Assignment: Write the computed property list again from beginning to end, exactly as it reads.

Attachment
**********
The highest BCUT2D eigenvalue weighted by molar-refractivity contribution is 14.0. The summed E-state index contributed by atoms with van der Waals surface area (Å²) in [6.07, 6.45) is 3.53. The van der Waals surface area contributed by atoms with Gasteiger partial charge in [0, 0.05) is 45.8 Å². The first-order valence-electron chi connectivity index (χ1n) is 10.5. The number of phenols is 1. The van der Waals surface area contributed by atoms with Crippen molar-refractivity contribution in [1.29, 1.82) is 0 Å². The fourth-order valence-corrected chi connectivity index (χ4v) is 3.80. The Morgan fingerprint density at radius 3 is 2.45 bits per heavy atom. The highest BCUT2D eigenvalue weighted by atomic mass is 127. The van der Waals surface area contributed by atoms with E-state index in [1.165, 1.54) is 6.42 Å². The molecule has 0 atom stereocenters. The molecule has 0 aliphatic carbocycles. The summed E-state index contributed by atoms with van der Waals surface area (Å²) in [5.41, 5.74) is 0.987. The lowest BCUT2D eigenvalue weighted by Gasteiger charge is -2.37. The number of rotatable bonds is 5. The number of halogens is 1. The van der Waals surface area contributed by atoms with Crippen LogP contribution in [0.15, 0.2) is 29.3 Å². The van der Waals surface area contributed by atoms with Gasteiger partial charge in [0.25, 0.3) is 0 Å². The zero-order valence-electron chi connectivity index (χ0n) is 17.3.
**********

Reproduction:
The highest BCUT2D eigenvalue weighted by molar-refractivity contribution is 14.0. The summed E-state index contributed by atoms with van der Waals surface area (Å²) in [6.07, 6.45) is 3.53. The van der Waals surface area contributed by atoms with Gasteiger partial charge in [0, 0.05) is 45.8 Å². The first-order valence-electron chi connectivity index (χ1n) is 10.5. The number of phenols is 1. The van der Waals surface area contributed by atoms with Crippen molar-refractivity contribution in [1.29, 1.82) is 0 Å². The fourth-order valence-corrected chi connectivity index (χ4v) is 3.80. The Morgan fingerprint density at radius 3 is 2.45 bits per heavy atom. The highest BCUT2D eigenvalue weighted by atomic mass is 127. The van der Waals surface area contributed by atoms with E-state index in [1.165, 1.54) is 6.42 Å². The molecule has 0 atom stereocenters. The molecule has 0 aliphatic carbocycles. The summed E-state index contributed by atoms with van der Waals surface area (Å²) in [5.41, 5.74) is 0.987. The lowest BCUT2D eigenvalue weighted by Gasteiger charge is -2.37. The number of rotatable bonds is 5. The number of halogens is 1. The van der Waals surface area contributed by atoms with Crippen LogP contribution in [0.15, 0.2) is 29.3 Å². The van der Waals surface area contributed by atoms with Gasteiger partial charge in [0.25, 0.3) is 0 Å². The zero-order valence-electron chi connectivity index (χ0n) is 17.3.